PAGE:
A day after Joe Torre was reduced to blaming crap umpiring (on behalf of the underachieving Bobby Abreu), the Yankees are trying to avoid being swept at the Stadium by the Angels, where they currently hold a 2-0 lead in the 4th inning. Today’s efforts, however, might be too little, too late for novelist Jane Heller, who uses the New York Times’ “Cheering Section” to make the following dramatic announcement.
I gave it everything I have. I am sick and tired of the œI trieds and the œWhat do you expect me to dos? I™ve been begging for answers and all I have gotten are platitudes. Enough is enough.
And so I am divorcing the New York Yankees ” all 25 men on the active roster, in addition to the manager, the coaches and the general manager. Oh, and the trainer, too. And, of course, the owner and all his baseball people.
The grounds for the divorce will be mental cruelty. I mean, I made a commitment to these guys, emotional and financial, and they betrayed and humiliated me by allowing the Red Sox ” the Red Sox! ” to run away with the division. When I think how I defended the Yankees to their legions of detractors, it hurts. It really hurts.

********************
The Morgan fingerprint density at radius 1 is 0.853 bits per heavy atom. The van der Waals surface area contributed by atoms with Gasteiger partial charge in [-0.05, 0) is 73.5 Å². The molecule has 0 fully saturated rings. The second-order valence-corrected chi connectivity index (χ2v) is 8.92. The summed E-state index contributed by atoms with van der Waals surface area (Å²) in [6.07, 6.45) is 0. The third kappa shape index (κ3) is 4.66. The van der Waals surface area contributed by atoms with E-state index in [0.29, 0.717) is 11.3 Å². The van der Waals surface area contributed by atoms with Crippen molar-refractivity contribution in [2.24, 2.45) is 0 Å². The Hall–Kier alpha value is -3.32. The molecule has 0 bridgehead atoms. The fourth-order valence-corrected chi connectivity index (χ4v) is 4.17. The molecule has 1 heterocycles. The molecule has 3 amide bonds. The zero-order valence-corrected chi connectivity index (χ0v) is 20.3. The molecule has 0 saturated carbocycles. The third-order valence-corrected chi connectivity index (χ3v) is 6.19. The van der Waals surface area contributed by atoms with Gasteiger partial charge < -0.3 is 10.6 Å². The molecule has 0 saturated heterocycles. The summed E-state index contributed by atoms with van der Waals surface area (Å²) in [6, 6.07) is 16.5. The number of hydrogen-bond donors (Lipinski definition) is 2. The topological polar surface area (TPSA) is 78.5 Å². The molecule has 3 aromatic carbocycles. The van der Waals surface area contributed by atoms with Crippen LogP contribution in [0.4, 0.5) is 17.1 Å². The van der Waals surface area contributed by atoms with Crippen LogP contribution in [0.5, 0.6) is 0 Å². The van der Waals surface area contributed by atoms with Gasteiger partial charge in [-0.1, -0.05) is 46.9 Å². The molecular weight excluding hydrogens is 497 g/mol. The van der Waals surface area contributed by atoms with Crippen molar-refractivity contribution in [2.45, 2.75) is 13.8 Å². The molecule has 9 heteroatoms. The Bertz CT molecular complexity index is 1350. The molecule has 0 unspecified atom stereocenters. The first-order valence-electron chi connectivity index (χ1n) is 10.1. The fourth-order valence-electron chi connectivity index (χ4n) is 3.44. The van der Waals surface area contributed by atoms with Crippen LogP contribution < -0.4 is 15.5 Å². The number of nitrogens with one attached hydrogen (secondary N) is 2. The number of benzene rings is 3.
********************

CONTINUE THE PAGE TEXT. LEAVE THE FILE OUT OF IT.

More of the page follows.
I was so loyal, so trusting, so willing to shell out $165 so I could buy Major League Baseball™s Extra Innings package and watch all the games from my house in California. And yet look at how they treated me. I will tell you how they treated me ” as if I were a Kansas City Royals fan.
Yeah, I know. There have been injuries. A sore back. A cracked fingernail. A bone spur. A hammy. Please. I am not stupid. If a guy does not want to show up for me, he should simply say so and stop making excuses.
And yeah, there have been disruptions in routine. But again. A rainout is no reason to act all out of sorts and say, œI guess I just didn™t have good stuff.
maybe the love died when Zimmer quit and Torre had to make managerial decisions on his own. There were all those nights when Joe would call for Tanyon Sturtze in relief ” so many nights that he turned that poor guy™s arm into a pretzel, the way he is doing now with Scott Proctor. There were also the nights when he would pull Mussina or Wang or whichever starter was actually pitching brilliantly and efficiently in favor of a reliever who would blow the game. (See Sturtze.)
And then there was his flip-flopping: œI won™t use Mo in the eighth; œI have to use Mo in the eighth. Those mixed messages can really get to a person in love. We all need to know where we stand, don™t we?
Coming to next Sunday’s cheering section : Andrew Vachss on why he’d rather witness child abuse than watch Bronson Arroyo pitch.